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Chapter Fifteen Wholesaling, Retailing, and Physical Distribution.

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1 Chapter Fifteen Wholesaling, Retailing, and Physical Distribution

2 Copyright © Houghton Mifflin Company. All rights reserved.15 | 2 Learning Objectives 1.Identify the various channels of distribution that are used for consumer and industrial products. 2.Explain the concept of market coverage. 3.Understand how supply-chain management facilitates partnering among channel members. 4.Describe what a vertical marketing system is and identify the types of vertical marketing systems. 5.Discuss the need for wholesalers and describe the services they provide to retailers and manufacturers.

3 Copyright © Houghton Mifflin Company. All rights reserved.15 | 3 Learning Objectives (cont’d) 6.Identify and describe the major types of wholesalers. 7.Distinguish among the major types of retailers. 8.Identify the categories of shopping centers and the factors that determine how shopping centers are classified. 9.Explain the five most important physical distribution activities.

4 Copyright © Houghton Mifflin Company. All rights reserved.15 | 4 Channels of Distribution Channel of distribution (marketing channel) –A sequence of marketing organizations that directs a product from the producer to the ultimate user Middleman (marketing intermediary) –A marketing organization that links a producer and user within a marketing channel Merchant middleman—takes title to products by buying them Functional middleman—helps in the transfer of ownership of products but does not take title to the products Retailer—buys from producers or other middlemen and sells to consumers Wholesaler—sells products to other firms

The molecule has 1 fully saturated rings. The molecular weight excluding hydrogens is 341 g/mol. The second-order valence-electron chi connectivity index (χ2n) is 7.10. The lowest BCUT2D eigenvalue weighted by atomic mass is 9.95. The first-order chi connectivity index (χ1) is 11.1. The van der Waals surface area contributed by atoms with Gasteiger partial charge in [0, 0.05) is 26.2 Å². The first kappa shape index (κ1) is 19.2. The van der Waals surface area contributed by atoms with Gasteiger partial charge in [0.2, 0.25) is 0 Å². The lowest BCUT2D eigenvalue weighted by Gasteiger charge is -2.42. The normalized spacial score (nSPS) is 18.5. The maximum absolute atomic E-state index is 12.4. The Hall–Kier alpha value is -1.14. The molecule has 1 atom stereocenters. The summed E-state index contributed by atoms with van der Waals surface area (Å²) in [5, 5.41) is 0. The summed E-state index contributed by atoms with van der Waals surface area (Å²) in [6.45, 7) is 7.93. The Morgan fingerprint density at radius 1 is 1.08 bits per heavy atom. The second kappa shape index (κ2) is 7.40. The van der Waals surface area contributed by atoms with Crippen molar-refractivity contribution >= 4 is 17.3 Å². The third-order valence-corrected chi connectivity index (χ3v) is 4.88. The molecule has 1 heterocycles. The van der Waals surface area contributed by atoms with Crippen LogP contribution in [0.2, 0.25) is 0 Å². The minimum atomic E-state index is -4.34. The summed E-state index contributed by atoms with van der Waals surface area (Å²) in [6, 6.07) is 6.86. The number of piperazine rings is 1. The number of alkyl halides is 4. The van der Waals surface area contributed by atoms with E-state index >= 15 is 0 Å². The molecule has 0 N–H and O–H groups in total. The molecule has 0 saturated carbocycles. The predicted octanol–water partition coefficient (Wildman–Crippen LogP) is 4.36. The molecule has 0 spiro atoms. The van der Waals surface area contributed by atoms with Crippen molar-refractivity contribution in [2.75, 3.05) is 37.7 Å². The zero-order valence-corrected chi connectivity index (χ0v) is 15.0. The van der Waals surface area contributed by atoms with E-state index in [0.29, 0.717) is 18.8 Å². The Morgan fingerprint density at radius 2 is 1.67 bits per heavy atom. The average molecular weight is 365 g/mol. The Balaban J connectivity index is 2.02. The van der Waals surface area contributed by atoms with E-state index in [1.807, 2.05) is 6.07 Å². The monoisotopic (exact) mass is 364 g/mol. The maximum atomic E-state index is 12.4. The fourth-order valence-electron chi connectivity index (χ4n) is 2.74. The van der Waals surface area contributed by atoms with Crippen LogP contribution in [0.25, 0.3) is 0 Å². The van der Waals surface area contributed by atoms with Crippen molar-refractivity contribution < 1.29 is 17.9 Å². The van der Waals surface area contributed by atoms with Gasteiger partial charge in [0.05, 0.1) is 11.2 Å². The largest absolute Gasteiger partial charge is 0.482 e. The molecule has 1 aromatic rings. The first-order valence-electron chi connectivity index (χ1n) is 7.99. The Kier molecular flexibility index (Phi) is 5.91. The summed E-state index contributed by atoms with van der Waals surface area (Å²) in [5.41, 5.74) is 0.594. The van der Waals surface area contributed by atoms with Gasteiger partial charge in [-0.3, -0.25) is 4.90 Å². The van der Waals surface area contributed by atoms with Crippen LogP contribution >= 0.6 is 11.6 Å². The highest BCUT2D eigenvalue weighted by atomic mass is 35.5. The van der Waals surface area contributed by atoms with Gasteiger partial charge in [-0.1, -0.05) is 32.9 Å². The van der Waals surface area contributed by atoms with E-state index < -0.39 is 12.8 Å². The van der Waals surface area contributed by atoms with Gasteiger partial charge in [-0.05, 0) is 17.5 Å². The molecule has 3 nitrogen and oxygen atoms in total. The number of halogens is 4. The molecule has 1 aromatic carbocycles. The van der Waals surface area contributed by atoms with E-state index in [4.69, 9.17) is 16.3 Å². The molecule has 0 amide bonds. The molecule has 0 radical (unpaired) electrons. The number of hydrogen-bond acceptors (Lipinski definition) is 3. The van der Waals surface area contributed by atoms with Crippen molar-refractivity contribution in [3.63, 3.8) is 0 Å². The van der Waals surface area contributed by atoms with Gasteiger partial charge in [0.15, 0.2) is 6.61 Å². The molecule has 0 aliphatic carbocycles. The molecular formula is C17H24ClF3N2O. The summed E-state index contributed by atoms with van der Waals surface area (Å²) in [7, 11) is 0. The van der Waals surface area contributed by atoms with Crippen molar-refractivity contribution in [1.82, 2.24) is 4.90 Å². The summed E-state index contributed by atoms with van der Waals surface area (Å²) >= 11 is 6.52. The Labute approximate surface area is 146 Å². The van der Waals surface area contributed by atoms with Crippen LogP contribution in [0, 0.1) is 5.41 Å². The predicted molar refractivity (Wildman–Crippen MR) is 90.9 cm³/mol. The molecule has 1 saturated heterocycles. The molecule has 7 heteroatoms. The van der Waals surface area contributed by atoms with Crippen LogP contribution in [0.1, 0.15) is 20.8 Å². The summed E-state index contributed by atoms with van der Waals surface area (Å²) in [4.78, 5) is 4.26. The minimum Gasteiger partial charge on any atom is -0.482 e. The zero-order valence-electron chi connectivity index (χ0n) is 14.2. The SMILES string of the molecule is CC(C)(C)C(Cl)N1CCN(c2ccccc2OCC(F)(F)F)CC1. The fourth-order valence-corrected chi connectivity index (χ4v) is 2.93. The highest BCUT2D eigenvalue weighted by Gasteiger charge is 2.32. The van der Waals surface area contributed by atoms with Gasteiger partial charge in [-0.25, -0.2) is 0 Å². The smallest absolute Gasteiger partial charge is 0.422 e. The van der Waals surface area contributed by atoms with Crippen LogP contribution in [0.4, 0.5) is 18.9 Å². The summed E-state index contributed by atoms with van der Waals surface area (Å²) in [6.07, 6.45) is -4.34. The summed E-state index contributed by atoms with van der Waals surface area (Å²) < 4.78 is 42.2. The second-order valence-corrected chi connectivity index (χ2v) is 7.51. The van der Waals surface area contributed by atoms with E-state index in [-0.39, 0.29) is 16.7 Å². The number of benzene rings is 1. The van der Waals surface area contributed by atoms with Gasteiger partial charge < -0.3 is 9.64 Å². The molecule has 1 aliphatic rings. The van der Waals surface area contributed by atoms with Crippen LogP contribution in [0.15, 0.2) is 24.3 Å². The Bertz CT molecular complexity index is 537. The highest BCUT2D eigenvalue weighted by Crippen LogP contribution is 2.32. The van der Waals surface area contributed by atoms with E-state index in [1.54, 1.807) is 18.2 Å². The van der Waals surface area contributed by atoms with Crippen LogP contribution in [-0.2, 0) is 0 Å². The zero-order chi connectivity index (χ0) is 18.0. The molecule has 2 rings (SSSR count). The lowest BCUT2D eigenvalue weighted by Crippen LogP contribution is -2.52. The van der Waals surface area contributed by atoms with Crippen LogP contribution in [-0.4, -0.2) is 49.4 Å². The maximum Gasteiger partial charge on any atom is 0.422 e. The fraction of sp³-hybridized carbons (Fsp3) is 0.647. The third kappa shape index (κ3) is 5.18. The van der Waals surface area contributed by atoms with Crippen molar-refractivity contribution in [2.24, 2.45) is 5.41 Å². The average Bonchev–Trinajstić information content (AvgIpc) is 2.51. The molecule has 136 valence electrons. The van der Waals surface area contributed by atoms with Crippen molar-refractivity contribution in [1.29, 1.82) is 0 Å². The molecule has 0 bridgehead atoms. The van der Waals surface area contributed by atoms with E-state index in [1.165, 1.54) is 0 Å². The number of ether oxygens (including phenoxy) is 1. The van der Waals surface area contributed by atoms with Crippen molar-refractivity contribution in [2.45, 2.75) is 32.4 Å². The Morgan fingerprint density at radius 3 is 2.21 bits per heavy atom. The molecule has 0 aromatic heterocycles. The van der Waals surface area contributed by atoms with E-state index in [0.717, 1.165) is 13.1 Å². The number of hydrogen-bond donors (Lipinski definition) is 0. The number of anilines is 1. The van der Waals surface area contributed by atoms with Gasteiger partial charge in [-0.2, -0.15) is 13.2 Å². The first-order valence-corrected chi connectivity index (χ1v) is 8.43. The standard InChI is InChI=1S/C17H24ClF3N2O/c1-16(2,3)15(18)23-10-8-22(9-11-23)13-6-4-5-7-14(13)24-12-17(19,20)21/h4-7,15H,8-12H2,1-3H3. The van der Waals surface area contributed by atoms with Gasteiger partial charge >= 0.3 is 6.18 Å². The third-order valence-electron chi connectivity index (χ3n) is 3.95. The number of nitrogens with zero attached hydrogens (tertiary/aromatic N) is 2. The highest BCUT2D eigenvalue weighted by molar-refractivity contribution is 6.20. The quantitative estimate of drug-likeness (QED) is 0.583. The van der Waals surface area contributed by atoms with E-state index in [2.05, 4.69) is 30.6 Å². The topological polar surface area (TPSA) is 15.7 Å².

5 Copyright © Houghton Mifflin Company. All rights reserved.15 | 5 Channels for Consumer Products Producer to consumer (direct channel) –No intermediaries –Used by all services and by a few consumer goods –Producers can control quality and price, do not have to pay for intermediaries, and can be close to their customers –Examples: Dell Computer, Mary Kay Cosmetics

6 Copyright © Houghton Mifflin Company. All rights reserved.15 | 6 Channels for Consumer Products (cont’d) Producer to retailer to consumer –Producers sell directly to retailers when retailers (Wal-Mart) can buy in large quantities –Most often used for bulky products for which additional handling would increase selling costs, and for perishable or high-fashion products that must reach consumers quickly

7 Copyright © Houghton Mifflin Company. All rights reserved.15 | 7 Channels for Consumer Products (cont’d) Producer to wholesaler to retailer to consumer –The traditional channel –Used when a producer’s products are carried by so many retailers that the producer cannot deal with them all